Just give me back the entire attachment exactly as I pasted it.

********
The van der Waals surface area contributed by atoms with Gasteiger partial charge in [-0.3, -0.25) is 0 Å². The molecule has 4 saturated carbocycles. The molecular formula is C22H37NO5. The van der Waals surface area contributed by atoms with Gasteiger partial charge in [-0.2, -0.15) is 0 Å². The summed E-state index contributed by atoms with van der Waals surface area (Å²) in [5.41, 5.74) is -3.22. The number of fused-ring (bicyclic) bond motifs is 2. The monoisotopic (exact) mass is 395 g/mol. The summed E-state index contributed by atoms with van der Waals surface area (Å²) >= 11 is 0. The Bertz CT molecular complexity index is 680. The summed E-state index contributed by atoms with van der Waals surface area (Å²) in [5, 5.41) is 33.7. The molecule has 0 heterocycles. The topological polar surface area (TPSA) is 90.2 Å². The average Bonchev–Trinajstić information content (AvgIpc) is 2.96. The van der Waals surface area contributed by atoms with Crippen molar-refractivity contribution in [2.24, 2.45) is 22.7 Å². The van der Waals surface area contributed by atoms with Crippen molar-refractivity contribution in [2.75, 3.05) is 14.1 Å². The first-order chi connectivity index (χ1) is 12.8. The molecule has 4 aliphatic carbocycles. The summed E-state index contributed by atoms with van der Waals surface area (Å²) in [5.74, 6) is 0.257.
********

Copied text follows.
The van der Waals surface area contributed by atoms with Gasteiger partial charge in [-0.3, -0.25) is 0 Å². The molecule has 4 saturated carbocycles. The molecular formula is C22H37NO5. The van der Waals surface area contributed by atoms with Gasteiger partial charge in [-0.2, -0.15) is 0 Å². The summed E-state index contributed by atoms with van der Waals surface area (Å²) in [5.41, 5.74) is -3.22. The number of fused-ring (bicyclic) bond motifs is 2. The monoisotopic (exact) mass is 395 g/mol. The summed E-state index contributed by atoms with van der Waals surface area (Å²) >= 11 is 0. The Bertz CT molecular complexity index is 680. The summed E-state index contributed by atoms with van der Waals surface area (Å²) in [5, 5.41) is 33.7. The molecule has 0 heterocycles. The topological polar surface area (TPSA) is 90.2 Å². The average Bonchev–Trinajstić information content (AvgIpc) is 2.96. The van der Waals surface area contributed by atoms with Crippen molar-refractivity contribution in [2.24, 2.45) is 22.7 Å². The van der Waals surface area contributed by atoms with Crippen molar-refractivity contribution in [2.75, 3.05) is 14.1 Å². The first-order chi connectivity index (χ1) is 12.8. The molecule has 4 aliphatic carbocycles. The summed E-state index contributed by atoms with van der Waals surface area (Å²) in [5.74, 6) is 0.257.